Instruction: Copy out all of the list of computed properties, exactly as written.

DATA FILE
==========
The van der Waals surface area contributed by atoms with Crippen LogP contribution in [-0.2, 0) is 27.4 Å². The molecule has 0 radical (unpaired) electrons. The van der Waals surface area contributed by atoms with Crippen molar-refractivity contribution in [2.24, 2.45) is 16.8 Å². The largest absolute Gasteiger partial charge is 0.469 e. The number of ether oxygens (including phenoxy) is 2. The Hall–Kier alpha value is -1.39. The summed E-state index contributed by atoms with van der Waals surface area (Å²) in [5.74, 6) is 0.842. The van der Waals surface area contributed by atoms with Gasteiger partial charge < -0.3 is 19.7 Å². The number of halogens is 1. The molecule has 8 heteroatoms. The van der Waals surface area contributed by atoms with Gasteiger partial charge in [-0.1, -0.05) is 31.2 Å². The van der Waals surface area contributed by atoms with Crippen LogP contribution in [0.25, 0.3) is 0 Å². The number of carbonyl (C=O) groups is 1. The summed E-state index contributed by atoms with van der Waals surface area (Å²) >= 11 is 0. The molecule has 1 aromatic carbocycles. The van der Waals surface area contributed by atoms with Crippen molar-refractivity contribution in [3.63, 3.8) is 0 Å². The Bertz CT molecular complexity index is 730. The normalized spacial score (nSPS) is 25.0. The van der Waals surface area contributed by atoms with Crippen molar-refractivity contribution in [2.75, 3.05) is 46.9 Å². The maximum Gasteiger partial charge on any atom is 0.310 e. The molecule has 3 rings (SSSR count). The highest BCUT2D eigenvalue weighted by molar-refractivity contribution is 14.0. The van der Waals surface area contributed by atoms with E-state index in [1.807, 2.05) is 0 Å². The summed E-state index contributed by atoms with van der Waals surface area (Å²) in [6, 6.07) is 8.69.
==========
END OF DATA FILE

The van der Waals surface area contributed by atoms with Crippen LogP contribution in [-0.2, 0) is 27.4 Å². The molecule has 0 radical (unpaired) electrons. The van der Waals surface area contributed by atoms with Crippen molar-refractivity contribution in [2.24, 2.45) is 16.8 Å². The largest absolute Gasteiger partial charge is 0.469 e. The number of ether oxygens (including phenoxy) is 2. The Hall–Kier alpha value is -1.39. The summed E-state index contributed by atoms with van der Waals surface area (Å²) in [5.74, 6) is 0.842. The van der Waals surface area contributed by atoms with Gasteiger partial charge < -0.3 is 19.7 Å². The number of halogens is 1. The molecule has 8 heteroatoms. The van der Waals surface area contributed by atoms with Gasteiger partial charge in [-0.1, -0.05) is 31.2 Å². The van der Waals surface area contributed by atoms with Crippen LogP contribution in [0.25, 0.3) is 0 Å². The number of carbonyl (C=O) groups is 1. The summed E-state index contributed by atoms with van der Waals surface area (Å²) >= 11 is 0. The molecule has 1 aromatic carbocycles. The van der Waals surface area contributed by atoms with Crippen molar-refractivity contribution in [3.63, 3.8) is 0 Å². The Bertz CT molecular complexity index is 730. The normalized spacial score (nSPS) is 25.0. The van der Waals surface area contributed by atoms with Crippen molar-refractivity contribution in [2.75, 3.05) is 46.9 Å². The maximum Gasteiger partial charge on any atom is 0.310 e. The molecule has 3 rings (SSSR count). The highest BCUT2D eigenvalue weighted by molar-refractivity contribution is 14.0. The van der Waals surface area contributed by atoms with E-state index in [1.807, 2.05) is 0 Å². The summed E-state index contributed by atoms with van der Waals surface area (Å²) in [6, 6.07) is 8.69.